The Dominy accounts contain several references to customers who paid debts with walnut, sassafras, cherry, or "appletree" logs. Because logs had to be felled, moved, and shaped for milling, a cant hook was necessary for the moving operation. By setting the wrought-iron hook (which swings loosely in a mortise) in a log and applying pressure to the handle, they could roll a log in whatever direction was desired. An 1833 view of the Smith and Dimon Shipyard in New York City, painted by John Pringle, shows four workmen with cant hooks near a huge log being cut by two laborers with a whip (crosscut) saw.75 The shapes of their cant hooks are quite similar to that of the Dominys.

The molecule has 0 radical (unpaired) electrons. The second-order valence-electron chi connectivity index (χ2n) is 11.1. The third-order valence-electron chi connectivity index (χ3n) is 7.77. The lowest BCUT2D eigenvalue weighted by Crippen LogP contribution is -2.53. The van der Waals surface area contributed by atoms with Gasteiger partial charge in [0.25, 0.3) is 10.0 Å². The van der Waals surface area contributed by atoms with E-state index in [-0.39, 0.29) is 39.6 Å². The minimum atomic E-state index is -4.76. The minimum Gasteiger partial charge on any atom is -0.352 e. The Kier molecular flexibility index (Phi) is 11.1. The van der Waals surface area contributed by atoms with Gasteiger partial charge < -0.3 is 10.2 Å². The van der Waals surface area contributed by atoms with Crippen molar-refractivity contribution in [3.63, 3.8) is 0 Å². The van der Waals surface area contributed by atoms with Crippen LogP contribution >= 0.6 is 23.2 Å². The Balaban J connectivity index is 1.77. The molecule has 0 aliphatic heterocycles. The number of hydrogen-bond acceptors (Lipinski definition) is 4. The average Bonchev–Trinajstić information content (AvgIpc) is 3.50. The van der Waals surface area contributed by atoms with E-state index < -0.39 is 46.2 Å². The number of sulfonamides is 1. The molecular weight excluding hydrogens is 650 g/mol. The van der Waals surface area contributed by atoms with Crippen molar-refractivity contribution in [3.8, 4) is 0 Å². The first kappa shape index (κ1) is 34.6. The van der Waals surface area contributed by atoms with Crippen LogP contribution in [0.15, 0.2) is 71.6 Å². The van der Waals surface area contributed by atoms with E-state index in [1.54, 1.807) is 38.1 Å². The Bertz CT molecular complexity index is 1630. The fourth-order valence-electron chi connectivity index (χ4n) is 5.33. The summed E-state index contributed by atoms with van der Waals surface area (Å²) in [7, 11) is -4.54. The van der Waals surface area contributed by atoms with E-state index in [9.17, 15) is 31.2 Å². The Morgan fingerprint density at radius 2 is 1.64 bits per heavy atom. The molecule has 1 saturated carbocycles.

Cant hook, American, probably East Hampton, New York, 1780-1820. Iron; White oak. 7" (H) , 51.3" (L) , 3.6" (W). Museum purchase with funds provided by Henry Belin du Pont, 1957.0026.260